The planners usually do address the findings in the staff report or verbally at the hearing during the presentation, probably much more so than in years past.

As for some of the other comments, Review the Staff report and hearing on 1-19-10 for the Regional Center case that was denied (2009-UV2-035 / 1401-1449 MONTCALM STREET & 1402 - 1440

By the way, the BZA, Plat Committee and Commission members do take an oath.

Anonymous said...

I actually think your Degrees increase your culpability here. Based on your education you should know better than to presupppose your conclusions before you even begin collecting data, to ignore easily available evidence which is likely contrary to your conclusions, to limit the test period to a non-representative time frame or circumstance, and most critically to fail to acknowledge uncontrolled and fatal variables in the parameters and data that make the conclusions unsupportable no matter what the raw numbers might appear to show. "Scientists" respect the process, or they and their studies are discredited. When MCANA relies on flawed snapshots and biased "statistics" it risks its reputation as well.

MCANA and its leadership are clearly frustrated that their positions and presentations in case after case are not being supported by these boards very often. After years of such losses, isn't it possible that the positions which many of you take on these issues are too extreme and out of touch? Isn't it possible that hearing the same people come downtown time after time to present the same mostly negative testimony and predictions of doom has earned you a reputation? Does it not seem like a confirmation of that reputation to be the ones personally attacking volunteer board members based on allegations that the ones who don't listen to you enough are mostly co-conspiratos and guilty of making biased decisions? I am curious how you can even explain your behavior towards these board members, let alone justify it?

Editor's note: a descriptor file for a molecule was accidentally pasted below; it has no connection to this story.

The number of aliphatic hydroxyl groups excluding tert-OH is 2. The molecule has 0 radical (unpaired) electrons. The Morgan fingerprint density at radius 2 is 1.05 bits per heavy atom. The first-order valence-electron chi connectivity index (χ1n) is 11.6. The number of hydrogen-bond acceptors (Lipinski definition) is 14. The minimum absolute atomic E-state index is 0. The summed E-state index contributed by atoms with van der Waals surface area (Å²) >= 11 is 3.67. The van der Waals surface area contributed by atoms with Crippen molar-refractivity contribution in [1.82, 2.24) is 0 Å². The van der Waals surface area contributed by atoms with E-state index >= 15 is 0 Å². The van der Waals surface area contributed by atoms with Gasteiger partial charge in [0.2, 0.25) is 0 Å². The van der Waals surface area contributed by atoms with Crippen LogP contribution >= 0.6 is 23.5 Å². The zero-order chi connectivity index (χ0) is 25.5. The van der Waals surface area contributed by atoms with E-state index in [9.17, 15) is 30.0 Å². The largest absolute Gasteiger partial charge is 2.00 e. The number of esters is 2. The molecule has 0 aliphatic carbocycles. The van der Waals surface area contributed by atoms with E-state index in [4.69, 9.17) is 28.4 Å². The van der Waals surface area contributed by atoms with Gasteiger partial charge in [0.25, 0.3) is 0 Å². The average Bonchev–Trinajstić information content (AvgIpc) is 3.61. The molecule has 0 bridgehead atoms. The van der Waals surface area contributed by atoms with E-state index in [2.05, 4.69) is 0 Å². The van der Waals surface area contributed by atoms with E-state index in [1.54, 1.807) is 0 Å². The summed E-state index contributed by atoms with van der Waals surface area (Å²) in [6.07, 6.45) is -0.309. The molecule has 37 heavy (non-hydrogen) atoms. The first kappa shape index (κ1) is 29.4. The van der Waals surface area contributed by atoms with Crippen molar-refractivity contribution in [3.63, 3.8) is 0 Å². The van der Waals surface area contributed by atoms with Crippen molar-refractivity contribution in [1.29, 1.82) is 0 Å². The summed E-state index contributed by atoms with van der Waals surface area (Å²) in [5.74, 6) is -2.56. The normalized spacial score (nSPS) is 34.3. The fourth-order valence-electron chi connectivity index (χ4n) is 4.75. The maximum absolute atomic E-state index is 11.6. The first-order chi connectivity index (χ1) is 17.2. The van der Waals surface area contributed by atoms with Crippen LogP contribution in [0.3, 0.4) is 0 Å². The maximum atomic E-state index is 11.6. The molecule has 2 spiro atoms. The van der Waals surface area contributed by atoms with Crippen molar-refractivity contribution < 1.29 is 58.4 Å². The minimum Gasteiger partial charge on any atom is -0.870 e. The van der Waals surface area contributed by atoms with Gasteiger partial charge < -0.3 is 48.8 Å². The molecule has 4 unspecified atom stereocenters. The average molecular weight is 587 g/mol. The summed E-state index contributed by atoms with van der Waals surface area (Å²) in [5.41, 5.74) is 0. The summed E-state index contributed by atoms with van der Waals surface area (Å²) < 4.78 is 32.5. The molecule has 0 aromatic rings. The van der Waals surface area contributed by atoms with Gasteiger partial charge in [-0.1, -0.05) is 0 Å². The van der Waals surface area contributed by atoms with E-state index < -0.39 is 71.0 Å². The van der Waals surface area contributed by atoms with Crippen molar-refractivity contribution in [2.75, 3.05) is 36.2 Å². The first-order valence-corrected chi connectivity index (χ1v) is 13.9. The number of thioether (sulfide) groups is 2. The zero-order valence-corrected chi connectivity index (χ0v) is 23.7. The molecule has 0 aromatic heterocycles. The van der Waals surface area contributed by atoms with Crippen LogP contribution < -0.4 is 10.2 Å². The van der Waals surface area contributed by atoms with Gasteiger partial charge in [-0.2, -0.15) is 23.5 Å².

As to your criticism of my description of the role of Staff, my only conclusion is that you either don't know, or are pretending not to know, how Staff actually operates. Do you really not understand that the law says Staff only makes non-binding recommendations which are to be considered by these boards along with all other evidence. Do you actually think they hear all the evidence or testimony before that Staff report is drafted or presented? Rather than guess, why don't you tell me specifically what you think is wrong with my explanation of staff's role?

Staff is very clear and comfortable with the fact that they are not the ones who make the actual decision as to any finding. They know that they make only a nonbinding recomendation, and that the board is the entity legally charged with making the final decision after all the evidence is heard. Why do you have some problem with that? Do you think we should just abandon the BZA process and let Staff decide these cases? If you were a BZA board member, would you vote with Staff all the time? What if the remonstrators reached agreement with the petitioner and wanted you to approve it, but Staff could not change its recommedation?

As to your second point, what don't you understand here? Staff has no mechanism for updating their written staff reports any later than 10 to 12 days prior to the hearing? Unless specific conditions that were requested by staff in exchange for changing their recommendation (as described in the staff report) are offered at the hearing, the planner at the hearing does not have the individual authority to change the staff's recommendation once it is written, period. What error in my statements on that issue in my prior post do you think you see?

Anonymous said...

I agree with much of what the other anonymous poster states. However, I know that many of the planners who left the City since Hudnut left primarily because they were offered better pay, benefits, etc. by a private firm. The best planners care, but they don't judge themselves or their fellow planners based on how many cases they win or lose. The best planning Staffs as a whole know the difference between their role in defending the ordinance and the comp plan, and getting to deep into remonstrating for policies or agendas not mandated by a crosssection of voters or elected officials, at least as I see it.